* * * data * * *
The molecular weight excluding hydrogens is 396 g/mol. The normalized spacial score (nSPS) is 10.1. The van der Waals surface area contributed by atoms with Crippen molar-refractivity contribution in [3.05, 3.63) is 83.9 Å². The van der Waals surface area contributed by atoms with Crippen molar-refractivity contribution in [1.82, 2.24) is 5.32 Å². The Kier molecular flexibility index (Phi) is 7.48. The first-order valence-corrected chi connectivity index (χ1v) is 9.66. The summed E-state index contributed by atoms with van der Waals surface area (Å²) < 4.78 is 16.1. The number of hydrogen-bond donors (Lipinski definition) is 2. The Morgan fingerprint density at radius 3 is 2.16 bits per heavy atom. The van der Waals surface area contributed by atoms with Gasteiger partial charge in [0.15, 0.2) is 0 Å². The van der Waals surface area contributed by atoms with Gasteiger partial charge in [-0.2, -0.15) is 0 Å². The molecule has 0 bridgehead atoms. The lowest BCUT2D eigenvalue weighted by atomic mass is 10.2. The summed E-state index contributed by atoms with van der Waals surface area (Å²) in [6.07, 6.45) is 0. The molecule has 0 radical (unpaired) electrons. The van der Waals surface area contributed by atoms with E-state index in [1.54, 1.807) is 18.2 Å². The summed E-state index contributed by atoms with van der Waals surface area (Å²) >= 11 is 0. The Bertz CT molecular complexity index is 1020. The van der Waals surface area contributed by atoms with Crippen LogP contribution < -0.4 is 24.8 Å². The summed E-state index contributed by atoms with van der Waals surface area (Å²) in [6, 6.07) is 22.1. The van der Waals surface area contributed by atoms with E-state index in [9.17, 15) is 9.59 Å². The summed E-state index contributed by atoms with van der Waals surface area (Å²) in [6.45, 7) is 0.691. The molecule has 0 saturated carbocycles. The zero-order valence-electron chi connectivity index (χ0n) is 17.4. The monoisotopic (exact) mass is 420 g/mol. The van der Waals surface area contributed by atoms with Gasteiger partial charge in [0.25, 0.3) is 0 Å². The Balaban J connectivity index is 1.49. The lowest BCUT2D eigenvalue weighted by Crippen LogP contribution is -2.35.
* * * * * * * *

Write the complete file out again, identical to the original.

The molecular weight excluding hydrogens is 396 g/mol. The normalized spacial score (nSPS) is 10.1. The van der Waals surface area contributed by atoms with Crippen molar-refractivity contribution in [3.05, 3.63) is 83.9 Å². The van der Waals surface area contributed by atoms with Crippen molar-refractivity contribution in [1.82, 2.24) is 5.32 Å². The Kier molecular flexibility index (Phi) is 7.48. The first-order valence-corrected chi connectivity index (χ1v) is 9.66. The summed E-state index contributed by atoms with van der Waals surface area (Å²) < 4.78 is 16.1. The number of hydrogen-bond donors (Lipinski definition) is 2. The Morgan fingerprint density at radius 3 is 2.16 bits per heavy atom. The van der Waals surface area contributed by atoms with Gasteiger partial charge in [0.15, 0.2) is 0 Å². The van der Waals surface area contributed by atoms with Gasteiger partial charge in [-0.2, -0.15) is 0 Å². The molecule has 0 bridgehead atoms. The lowest BCUT2D eigenvalue weighted by atomic mass is 10.2. The summed E-state index contributed by atoms with van der Waals surface area (Å²) in [6.07, 6.45) is 0. The molecule has 0 radical (unpaired) electrons. The van der Waals surface area contributed by atoms with E-state index in [1.54, 1.807) is 18.2 Å². The summed E-state index contributed by atoms with van der Waals surface area (Å²) >= 11 is 0. The Bertz CT molecular complexity index is 1020. The van der Waals surface area contributed by atoms with Crippen LogP contribution < -0.4 is 24.8 Å². The summed E-state index contributed by atoms with van der Waals surface area (Å²) in [6, 6.07) is 22.1. The van der Waals surface area contributed by atoms with E-state index in [9.17, 15) is 9.59 Å². The summed E-state index contributed by atoms with van der Waals surface area (Å²) in [6.45, 7) is 0.691. The molecule has 0 saturated carbocycles. The zero-order valence-electron chi connectivity index (χ0n) is 17.4. The monoisotopic (exact) mass is 420 g/mol. The van der Waals surface area contributed by atoms with Gasteiger partial charge in [0.25, 0.3) is 0 Å². The Balaban J connectivity index is 1.49. The lowest BCUT2D eigenvalue weighted by Crippen LogP contribution is -2.35.